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I have a transparent wine glass which I want to be filled with colored water and then place a light bulb immersed in the water so that when I switch on the bulb the wine glass emits the color of the water (If I fill it with blue color water I get blue light), is it possible in a very inexpensive way?

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closed as too localized by Niall C., Chris Cudmore, Steven, BMitch Mar 29 '13 at 21:10

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You understand that it's inherently dangerous to mix water and electricity, right? As in - potentially fatal? –  The Evil Greebo Mar 21 '13 at 16:30
You mean that is the goal. But since you're doing it yourself, and you don't know how to proceed, making this a "my first electrical" project is a great way to turn yourself into a corpse. Have you considered colored light-bulbs instead? –  The Evil Greebo Mar 21 '13 at 16:36
The heat of the element will cause a temperature differential between the inside and the water cooled outside of the glass of the bulb, almost definitely cracking it. Now you've got 120/240 v going through a short circuit. –  Chris Cudmore Mar 21 '13 at 16:37
I recommend not doing this at all. But, if you insist on playing with electricity and water, might I suggest flashlight bulbs/LEDs and batteries as a power source. –  Chris Cudmore Mar 21 '13 at 16:38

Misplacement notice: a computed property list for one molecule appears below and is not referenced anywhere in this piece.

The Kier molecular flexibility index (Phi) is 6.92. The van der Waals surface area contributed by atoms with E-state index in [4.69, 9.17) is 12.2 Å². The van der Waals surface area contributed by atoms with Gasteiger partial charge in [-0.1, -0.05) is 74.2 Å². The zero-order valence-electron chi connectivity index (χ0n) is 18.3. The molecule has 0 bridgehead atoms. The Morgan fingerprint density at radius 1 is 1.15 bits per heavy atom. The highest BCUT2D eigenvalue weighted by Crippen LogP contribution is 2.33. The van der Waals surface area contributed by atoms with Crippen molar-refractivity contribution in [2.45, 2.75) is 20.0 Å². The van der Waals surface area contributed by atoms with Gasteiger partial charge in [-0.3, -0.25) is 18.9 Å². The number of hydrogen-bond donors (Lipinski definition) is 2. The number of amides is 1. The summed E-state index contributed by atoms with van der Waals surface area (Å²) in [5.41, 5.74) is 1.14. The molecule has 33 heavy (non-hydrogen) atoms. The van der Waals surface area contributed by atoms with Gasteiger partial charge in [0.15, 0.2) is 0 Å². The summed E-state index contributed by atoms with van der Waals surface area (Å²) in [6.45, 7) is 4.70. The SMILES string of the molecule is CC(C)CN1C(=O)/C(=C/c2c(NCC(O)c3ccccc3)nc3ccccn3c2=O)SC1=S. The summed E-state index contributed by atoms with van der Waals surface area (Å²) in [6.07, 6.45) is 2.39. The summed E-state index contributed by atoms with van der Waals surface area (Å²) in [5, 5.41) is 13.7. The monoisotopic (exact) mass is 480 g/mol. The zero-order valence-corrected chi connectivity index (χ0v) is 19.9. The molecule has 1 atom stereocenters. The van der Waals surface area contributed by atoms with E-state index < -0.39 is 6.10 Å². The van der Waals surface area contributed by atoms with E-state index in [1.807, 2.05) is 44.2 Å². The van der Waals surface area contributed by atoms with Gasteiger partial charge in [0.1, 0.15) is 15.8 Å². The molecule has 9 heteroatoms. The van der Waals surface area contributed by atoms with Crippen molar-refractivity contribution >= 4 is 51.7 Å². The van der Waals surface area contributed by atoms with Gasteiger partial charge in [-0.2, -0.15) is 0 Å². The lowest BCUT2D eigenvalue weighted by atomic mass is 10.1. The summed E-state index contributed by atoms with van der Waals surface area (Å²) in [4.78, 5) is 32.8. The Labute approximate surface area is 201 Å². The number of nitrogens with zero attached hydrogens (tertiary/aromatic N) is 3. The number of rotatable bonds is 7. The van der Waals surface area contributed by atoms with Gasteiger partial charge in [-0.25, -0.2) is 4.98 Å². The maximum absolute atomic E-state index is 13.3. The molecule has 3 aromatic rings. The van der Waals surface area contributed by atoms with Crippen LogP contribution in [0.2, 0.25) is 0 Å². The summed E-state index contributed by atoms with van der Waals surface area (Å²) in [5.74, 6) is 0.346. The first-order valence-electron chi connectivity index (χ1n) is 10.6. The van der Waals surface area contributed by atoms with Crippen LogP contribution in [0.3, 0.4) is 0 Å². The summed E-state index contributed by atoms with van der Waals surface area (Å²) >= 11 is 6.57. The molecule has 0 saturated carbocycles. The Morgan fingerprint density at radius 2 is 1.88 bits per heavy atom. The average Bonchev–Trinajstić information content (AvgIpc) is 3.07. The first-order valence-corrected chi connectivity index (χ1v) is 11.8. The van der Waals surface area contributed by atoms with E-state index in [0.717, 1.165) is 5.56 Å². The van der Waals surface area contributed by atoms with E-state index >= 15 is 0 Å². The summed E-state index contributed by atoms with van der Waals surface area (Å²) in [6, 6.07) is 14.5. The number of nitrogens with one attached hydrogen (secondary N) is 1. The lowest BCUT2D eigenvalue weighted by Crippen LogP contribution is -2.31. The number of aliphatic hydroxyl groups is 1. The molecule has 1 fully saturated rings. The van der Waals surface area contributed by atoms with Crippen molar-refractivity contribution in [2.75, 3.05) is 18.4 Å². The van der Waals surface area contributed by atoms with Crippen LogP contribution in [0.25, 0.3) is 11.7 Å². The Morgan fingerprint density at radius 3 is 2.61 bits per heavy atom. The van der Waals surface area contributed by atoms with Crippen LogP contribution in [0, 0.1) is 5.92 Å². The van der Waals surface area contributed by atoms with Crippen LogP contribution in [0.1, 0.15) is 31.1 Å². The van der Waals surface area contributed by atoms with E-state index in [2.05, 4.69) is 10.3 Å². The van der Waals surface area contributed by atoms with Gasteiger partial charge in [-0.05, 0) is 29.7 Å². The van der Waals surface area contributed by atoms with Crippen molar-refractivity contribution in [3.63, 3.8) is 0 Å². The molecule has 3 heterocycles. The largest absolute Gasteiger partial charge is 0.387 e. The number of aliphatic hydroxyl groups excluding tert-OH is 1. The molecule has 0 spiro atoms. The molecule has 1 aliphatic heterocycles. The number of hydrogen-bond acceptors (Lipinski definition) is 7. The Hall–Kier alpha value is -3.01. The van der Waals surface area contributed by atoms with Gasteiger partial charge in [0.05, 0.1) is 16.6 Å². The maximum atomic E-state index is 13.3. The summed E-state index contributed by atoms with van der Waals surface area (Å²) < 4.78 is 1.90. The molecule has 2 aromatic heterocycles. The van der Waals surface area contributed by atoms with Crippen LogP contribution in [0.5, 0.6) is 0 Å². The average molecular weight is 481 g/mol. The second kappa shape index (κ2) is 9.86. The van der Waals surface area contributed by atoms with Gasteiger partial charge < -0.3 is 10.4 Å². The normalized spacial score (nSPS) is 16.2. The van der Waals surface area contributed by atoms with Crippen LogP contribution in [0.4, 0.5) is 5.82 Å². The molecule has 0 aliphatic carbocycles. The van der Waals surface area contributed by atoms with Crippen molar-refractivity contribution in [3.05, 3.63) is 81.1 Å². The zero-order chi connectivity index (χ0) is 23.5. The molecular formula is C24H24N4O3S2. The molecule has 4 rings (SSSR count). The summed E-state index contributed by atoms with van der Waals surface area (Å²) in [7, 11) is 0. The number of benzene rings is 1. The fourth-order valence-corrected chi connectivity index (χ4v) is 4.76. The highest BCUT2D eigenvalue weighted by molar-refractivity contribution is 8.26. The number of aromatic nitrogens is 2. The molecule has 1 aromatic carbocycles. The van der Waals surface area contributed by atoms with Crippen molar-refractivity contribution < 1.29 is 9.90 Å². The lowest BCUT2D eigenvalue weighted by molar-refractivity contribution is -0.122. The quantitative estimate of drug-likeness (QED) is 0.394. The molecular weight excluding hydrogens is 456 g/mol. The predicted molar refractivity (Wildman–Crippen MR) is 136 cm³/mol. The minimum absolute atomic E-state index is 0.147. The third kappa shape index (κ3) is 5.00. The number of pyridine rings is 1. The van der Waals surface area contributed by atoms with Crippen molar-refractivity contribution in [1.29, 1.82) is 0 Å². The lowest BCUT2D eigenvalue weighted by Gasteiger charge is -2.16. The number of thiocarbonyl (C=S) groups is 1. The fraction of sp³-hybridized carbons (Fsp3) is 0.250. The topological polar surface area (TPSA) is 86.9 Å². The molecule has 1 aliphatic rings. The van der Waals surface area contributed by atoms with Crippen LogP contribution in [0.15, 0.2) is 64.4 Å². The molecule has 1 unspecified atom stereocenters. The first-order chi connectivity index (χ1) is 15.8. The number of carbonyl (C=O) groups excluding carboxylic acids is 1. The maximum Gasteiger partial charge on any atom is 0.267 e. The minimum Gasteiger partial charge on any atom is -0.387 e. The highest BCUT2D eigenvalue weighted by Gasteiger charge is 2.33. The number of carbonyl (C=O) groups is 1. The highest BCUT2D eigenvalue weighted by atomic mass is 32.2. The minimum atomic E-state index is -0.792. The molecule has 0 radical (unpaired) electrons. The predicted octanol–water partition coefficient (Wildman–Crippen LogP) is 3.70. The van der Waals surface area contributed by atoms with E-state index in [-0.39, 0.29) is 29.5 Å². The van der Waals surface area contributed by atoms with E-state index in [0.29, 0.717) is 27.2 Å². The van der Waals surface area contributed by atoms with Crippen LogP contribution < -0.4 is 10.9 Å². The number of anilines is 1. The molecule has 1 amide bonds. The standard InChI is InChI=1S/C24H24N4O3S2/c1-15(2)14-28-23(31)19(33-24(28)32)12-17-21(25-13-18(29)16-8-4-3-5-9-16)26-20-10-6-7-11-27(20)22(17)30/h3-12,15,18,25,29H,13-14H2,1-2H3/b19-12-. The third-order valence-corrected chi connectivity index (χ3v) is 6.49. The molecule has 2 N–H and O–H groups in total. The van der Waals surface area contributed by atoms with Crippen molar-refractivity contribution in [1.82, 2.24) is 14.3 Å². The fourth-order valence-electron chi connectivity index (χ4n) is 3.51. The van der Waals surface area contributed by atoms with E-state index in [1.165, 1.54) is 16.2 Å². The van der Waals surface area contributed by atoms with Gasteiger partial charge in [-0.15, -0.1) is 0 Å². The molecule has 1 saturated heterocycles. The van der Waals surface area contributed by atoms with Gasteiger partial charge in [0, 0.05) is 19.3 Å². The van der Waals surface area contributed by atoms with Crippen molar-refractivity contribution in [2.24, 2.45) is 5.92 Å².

Sure. You want to keep the voltage low so you don't run an electrocution risk. Also you want all the wiring encased in clear plastic to keep it dry, and eliminate the possibility of electrolysis, which'd cloud up your water and destroy your circuit. Project is entirely doable, just not trivial. If you go ahead, mes with some LED's on dry land first, so you understand them. Electrolysis: en.wikipedia.org/wiki/Electrolysis –  Wayfaring Stranger Mar 21 '13 at 16:52

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up vote 3 down vote accepted

You could use mineral oil instead of water, since mineral oil is not conductive. Mineral oil is actually used in some transformers and other electrical devices, to provide insulation, cooling, and other functions. There is a popular YouTube video, where a computer is submerged in mineral oil.

I'm not sure if you'd be able to dye the mineral oil, but you could certainly use colored lights to achieve the affect. Popular Science has an article about making Liquid Lamps, that you might find interesting.

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